GHI Education manager documents home energy and air quality data during heatwave

The heatwave here in Michigan has seemed to die down finally. How did my house fair throughout it?

Our goals were to stay safe and comfortable while shifting energy use off the 2 – 7 pm peak times. How did we do?  

The heatwave lasted from Monday the 17th through Saturday the 22nd, with heat indexes going into 90 – 95 and temperatures staying in the 80s at night.

I determined these data points using real-time air quality and energy monitoring compared to the previous week in June.

  • 14% more energy used
  • 26% less solar produced (though a much cloudier week)
  • The solar peak for the week was 3.2kW vs the previous week’s 3.6kW
  • Avg Humidity 47% vs 45%
  • Avg Temp 74 vs 72.5
    • Peak temp 79 degrees
  • CO2 858 ppm vs 620
  • VOCs 759 vs 275
  • Mechanical room / Crawl Dew Point: 46
  • Basement Dew Point: 52
    • Temps went down, but humidity increased in the heatwave compared to the previous week.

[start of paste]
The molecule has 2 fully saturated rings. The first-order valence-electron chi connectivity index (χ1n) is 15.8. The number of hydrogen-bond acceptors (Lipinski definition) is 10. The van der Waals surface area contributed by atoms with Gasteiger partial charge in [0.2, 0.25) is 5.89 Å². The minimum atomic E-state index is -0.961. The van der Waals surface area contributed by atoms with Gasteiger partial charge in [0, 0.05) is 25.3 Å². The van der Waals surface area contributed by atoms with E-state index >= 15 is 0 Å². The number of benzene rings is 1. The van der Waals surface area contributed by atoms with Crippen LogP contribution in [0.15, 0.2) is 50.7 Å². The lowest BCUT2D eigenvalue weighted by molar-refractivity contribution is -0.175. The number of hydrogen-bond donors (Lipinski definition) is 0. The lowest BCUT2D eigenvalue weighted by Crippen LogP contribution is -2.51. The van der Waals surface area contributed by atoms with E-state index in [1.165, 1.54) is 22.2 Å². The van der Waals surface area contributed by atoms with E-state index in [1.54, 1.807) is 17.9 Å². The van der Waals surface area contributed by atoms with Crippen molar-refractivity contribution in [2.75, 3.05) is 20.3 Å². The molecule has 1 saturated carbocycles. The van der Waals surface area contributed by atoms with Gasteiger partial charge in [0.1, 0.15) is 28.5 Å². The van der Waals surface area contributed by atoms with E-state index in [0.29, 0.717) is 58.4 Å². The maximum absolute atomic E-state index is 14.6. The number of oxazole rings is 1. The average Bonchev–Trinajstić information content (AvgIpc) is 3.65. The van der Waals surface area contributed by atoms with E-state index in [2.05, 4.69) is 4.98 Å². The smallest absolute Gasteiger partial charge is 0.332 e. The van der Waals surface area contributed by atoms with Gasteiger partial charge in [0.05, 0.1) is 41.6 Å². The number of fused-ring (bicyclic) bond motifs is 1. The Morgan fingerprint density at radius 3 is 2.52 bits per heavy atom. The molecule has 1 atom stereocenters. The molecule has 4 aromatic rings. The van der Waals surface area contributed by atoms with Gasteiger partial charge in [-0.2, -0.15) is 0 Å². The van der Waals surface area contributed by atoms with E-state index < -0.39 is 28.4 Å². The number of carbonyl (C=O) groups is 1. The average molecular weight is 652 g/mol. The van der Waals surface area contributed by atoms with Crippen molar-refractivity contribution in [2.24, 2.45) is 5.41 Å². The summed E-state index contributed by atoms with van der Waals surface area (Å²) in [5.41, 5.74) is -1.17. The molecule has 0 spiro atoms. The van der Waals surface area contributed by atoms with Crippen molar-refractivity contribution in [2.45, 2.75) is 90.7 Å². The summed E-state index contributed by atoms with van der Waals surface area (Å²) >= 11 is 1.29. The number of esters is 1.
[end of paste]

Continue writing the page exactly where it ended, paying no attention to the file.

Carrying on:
Energy usage increases highlights

  • Cooling from the afternoon, sometimes till 1:30 at night
  • The dehumidifier running a little longer from higher humidity
  • Ran bathroom longer through the day

Energy usage decreases highlights

  • Traveled less and stayed in so less car charging
  • Did less cooking on an electric stove to avoid overheating
  • Avoided condensing dryer usage on the last Saturday of the heatwave
  • Shut down the Energy Recovery Ventilator
  • Shut down the recirculating fan when the heat pump was not running.

Before reading on, you should get a better sense of my home to help you understand, though it is unnecessary.

So what explains all these numbers, and what was going on?